These, though, are the headlines. The real story is less titillating, but it tells us a great deal more about how we’ll be living in the coming years: what our families and our workforce will look like, how healthy we’ll be, and also—not to be too eugenicist about it—the future well-being of the human race.

That women become mothers later than they used to will surprise no one. All you have to do is study the faces of the women pushing baby strollers, especially on the streets of coastal cities or their suburban counterparts. American first-time mothers have aged about four years since 1970—as of 2010, they were 25.4 as opposed to 21.5. That average, of course, obscures a lot of regional, ethnic, and educational variation. The average new mother from Massachusetts, for instance, was 28; the Mississippian was 22.9. The Asian American first-time mother was 29.1; the African American 23.1. A college-educated woman had a better than one-in-three chance of having her first child at 30 or older; the odds that a woman with less education would wait that long were no better than one in ten.

It badly misstates the phenomenon to associate it only with women: Fathers have been getting older at the same rate as mothers. First-time fathers have been about three years older than first-time mothers for several decades, and they still are. The average American man is between 27 and 28 when he becomes a father. Meanwhile, as the U.S. birth rate slumps due to the recession, only men and women over 40 have kept having more babies than they did in the past.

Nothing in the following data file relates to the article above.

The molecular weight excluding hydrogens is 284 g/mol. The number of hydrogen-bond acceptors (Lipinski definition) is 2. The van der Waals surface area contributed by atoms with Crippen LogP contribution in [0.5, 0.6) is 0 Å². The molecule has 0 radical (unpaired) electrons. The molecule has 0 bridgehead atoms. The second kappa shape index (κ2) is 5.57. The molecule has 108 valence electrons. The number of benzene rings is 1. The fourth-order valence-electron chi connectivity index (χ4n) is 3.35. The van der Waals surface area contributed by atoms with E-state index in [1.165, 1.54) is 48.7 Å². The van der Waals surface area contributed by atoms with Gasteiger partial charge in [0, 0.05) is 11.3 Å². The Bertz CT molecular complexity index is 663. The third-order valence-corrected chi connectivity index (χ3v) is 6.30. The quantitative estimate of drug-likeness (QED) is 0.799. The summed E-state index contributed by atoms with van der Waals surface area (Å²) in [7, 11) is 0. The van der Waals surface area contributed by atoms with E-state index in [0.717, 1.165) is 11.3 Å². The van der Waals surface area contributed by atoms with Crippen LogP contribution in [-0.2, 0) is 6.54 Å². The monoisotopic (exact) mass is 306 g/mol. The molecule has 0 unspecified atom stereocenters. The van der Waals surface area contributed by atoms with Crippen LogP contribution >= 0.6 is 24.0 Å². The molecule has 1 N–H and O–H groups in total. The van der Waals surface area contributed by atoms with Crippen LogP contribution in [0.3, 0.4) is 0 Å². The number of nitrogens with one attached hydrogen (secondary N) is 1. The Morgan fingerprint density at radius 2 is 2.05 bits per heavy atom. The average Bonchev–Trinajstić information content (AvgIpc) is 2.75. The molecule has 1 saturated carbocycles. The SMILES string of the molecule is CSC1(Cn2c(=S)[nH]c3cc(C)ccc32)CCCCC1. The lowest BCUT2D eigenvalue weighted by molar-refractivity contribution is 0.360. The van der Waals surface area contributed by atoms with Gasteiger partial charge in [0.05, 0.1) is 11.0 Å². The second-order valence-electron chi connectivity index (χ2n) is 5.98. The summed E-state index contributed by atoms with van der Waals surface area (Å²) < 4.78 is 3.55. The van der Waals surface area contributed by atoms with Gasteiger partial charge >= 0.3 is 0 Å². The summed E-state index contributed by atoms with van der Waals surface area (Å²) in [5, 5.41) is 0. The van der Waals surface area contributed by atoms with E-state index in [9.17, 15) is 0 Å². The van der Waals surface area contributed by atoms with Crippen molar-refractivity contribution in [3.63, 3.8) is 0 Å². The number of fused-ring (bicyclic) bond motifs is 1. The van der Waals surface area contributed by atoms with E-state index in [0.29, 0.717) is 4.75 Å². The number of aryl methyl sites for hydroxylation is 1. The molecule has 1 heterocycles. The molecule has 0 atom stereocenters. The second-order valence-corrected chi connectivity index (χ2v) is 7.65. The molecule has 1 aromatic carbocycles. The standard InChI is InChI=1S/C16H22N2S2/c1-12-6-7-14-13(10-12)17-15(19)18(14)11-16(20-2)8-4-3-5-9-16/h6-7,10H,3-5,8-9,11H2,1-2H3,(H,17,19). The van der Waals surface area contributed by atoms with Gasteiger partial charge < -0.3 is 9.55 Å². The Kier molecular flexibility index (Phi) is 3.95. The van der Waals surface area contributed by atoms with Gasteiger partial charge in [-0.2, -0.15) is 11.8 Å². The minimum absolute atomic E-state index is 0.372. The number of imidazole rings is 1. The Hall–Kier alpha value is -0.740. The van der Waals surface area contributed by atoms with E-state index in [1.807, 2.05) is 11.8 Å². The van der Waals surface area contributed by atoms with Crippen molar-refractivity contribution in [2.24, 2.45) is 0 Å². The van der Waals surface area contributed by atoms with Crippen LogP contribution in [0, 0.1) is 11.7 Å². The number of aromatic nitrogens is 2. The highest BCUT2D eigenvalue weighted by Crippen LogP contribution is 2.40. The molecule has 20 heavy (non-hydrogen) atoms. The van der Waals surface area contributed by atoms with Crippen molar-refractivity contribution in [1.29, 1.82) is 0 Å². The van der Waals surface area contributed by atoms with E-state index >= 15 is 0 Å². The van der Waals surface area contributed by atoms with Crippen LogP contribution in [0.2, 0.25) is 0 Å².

In short, the growth spurt in American parenthood is not among rich septuagenarians or famous political wives approaching or past menopause, but among roughly middle-aged couples with moderate age gaps between them, like my husband and me. OK, I’ll admit it. We’re on the outer edge of the demographic bulge. My husband was in his mid-forties and I was 37—two years past the age when doctors start scribbling AMA, Advanced Maternal Age, on the charts of mothers-to-be—before we called a fertility doctor. The doctor called back and told us to wait a few more months. We waited, then went in. The office occupied a brownstone basement just off the tonier stretches of New York’s Madison Avenue, though its tan, sleek sofas held a large proportion of Orthodox Jewish women likely to have come from another borough. The doctor, oddly, had a collection of brightly colored porcelain dwarves on the shelf behind his desk. I thought he put them there to let you know that he had a sense of humor about the whole fertility racket.